Starting in the later half of the 20th century, every U.S. president from Richard Nixon to Barack Obama has been photographed riding a bike. As recreation, bicycling is a nearly ubiquitous experience for Americans, making a presidential bike ride as good a photo-op as kissing babies and shaking hands with blue-collar workers. Plus, riding a bike is just fun, and deep down presidents are probably still human beings who enjoy fun. Despite those decades of executive ridership, it wasn’t until the early ’90s that bicycling started getting its due as a viable form of transportation worthy of federal funding.
George H. W. Bush was the first president to include bike and pedestrian funding in a federal transportation bill. Signed into law in 1991, the Intermodal Surface Transportation Efficiency Act (ISTEA) recognized the potential for biking and walking to help mitigate congestion and air quality problems. It came on the heels of Bush’s Clean Air Act amendment, which aimed to mitigate urban smog and the impact of automobile emissions.
ISTEA gave bicycle and pedestrian projects access to federal money in a few ways. It stipulated that a certain portion of allocations must be reserved for “Transportation Enhancements (TE)” and bike and pedestrian projects were included as viable options. ISTEA created a new funding source called Congestion Mitigation and Air Quality Improvement Program (CMAQ). And it created the National Recreational Trails Act. Together they opened the door for thousands of new bike and pedestrian projects across the U.S. from rail trails in Idaho to pedestrian safety improvements in New Jersey.
“ISTEA was a game-changer for bicycling,” says Caron Whitaker, League of American Bicyclist’s vice president of policy. “By including funding for bicycling, walking and other local projects, the bill and the funding was a catalyst for local governments. Once they started to invest in bicycling and walking projects, communities began to see the benefits, and demand for the projects has increased ever since.”
Prior to 1992, a grand total of about $40.7 million in federal funding had been allocated to bicycling and pedestrian projects. ISTEA provided $22 million to bikes and peds in 1992 alone. By 1996 it had hit $200 million in annual funding. Bill Clinton’s 1998 Transportation Equity Act for the 21st Century (TEA-21) expanded bike and pedestrian funding opportunities, stipulated that transportation projects must provide “due consideration for safety and contiguous routes for bicyclists and pedestrians” and authorized the Federal Highway Administration to develop a national bicycle safety education curriculum.
By the time George W. Bush signed the 2005 Safe, Accountable, Flexible, Efficient Transportation Equity Act (SAFETE), bike ped funding had doubled to about $400 million. Most signifcantly, SAFETE also created the national Safe Routes to School Program (SRTS) and allocated another $612 million in funding over a four-year period for SRTS programs around the country.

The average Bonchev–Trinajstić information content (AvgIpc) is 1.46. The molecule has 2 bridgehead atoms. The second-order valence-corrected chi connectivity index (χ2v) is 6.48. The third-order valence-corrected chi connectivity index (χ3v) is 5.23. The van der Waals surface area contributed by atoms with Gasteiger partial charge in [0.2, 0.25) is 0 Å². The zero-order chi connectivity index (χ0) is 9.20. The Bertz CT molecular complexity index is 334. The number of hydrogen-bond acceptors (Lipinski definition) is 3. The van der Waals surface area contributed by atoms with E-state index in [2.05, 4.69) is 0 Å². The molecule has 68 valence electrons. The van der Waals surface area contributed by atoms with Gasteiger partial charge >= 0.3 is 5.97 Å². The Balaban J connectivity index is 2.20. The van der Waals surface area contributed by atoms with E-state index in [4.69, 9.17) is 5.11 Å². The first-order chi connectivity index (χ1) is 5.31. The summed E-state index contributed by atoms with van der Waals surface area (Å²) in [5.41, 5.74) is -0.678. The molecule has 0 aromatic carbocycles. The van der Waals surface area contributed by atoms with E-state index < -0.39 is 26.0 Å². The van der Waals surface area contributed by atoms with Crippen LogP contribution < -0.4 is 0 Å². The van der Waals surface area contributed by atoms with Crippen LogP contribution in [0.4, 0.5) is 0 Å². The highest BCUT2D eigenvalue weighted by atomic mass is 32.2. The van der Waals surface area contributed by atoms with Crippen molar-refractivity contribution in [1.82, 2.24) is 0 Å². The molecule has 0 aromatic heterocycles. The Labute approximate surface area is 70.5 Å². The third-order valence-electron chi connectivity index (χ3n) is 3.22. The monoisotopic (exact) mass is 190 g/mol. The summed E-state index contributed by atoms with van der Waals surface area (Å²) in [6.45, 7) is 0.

In the decade since SAFETE, federal bike and ped funding once again doubled to a little over $800 million annually. The 2009 American Recovery and Reinvestment Act briefly spiked annual funding to around $1.2 billion. Perhaps more importantly, it created the TIGER grant program, which has since allocated nearly $154 million to bicycle and pedestrian projects around the country.
Whitaker says Obama has been one of the best presidents on bicycling issues. But his legacy will have little to do with funding he provided.
“When you look at Obama, his support for biking came through choosing the best two DOT secretaries we’ve ever had,” explains Whitaker. “We’d never seen initiatives on biking and walking the way we have with both [Ray] LaHood and [Anthony] Foxx.”
She says Obama’s transportation secretaries were the only to ever attend the League’s National Bike Summit and have attended every year since 2008.
Having bike-friendly transportation secretaries working under a directive to prioritize issues such as income inequality has changed the conversation about transportation on Capitol Hill.
“Foxx’s ‘Ladders of Opportunity’ initiative’ is looking at how low- to middle-income people are connected to their jobs, schools, health care,” Whitaker says. “At a recent Congressional transportation hearing, people were asking a lot of questions about the role transportation plays in the lives of American families and how that affects quality of life.”
Though TIGER was created by Congress, Whitaker says the Obama administration helped push multimodal projects, including bicycling and walking projects: “LaHood put huge emphasis on multimodal TIGER projects and did cost-benefit analysis on their economic development and health impacts.”
Of course, philosophical and verbal support only go so far without funding to actually improve bicycling around the country. With federal transportation funding set to run out in May of this year, there are some big question marks on the horizon.
Earlier this month, Obama proposed a $478 billion transportation bill. It doesn’t increase funding for bicycling and pedestrian projects, but it does contain a performance measure that prioritizes connectivity and how well communities can get from home to destination. It also emphasizes local control and decision-making power for mayors. Both of those bode well for bicycling projects in cities, Whitaker says.
Given Republican control of Congress, it seems unlikely Obama’s transportation proposal will pass, at least in its current form. Whitaker says there isn’t much else on the table. “It’s frustrating to know we’re going to run out in three months, we’re approaching building season, and there’s not a lot of momentum towards any solution [let alone] any long-term solution.”
The Works is made possible with the support of the Surdna Foundation.
Josh Cohen is Crosscut’s city reporter covering Seattle government, politics and the issues that shape life in the city.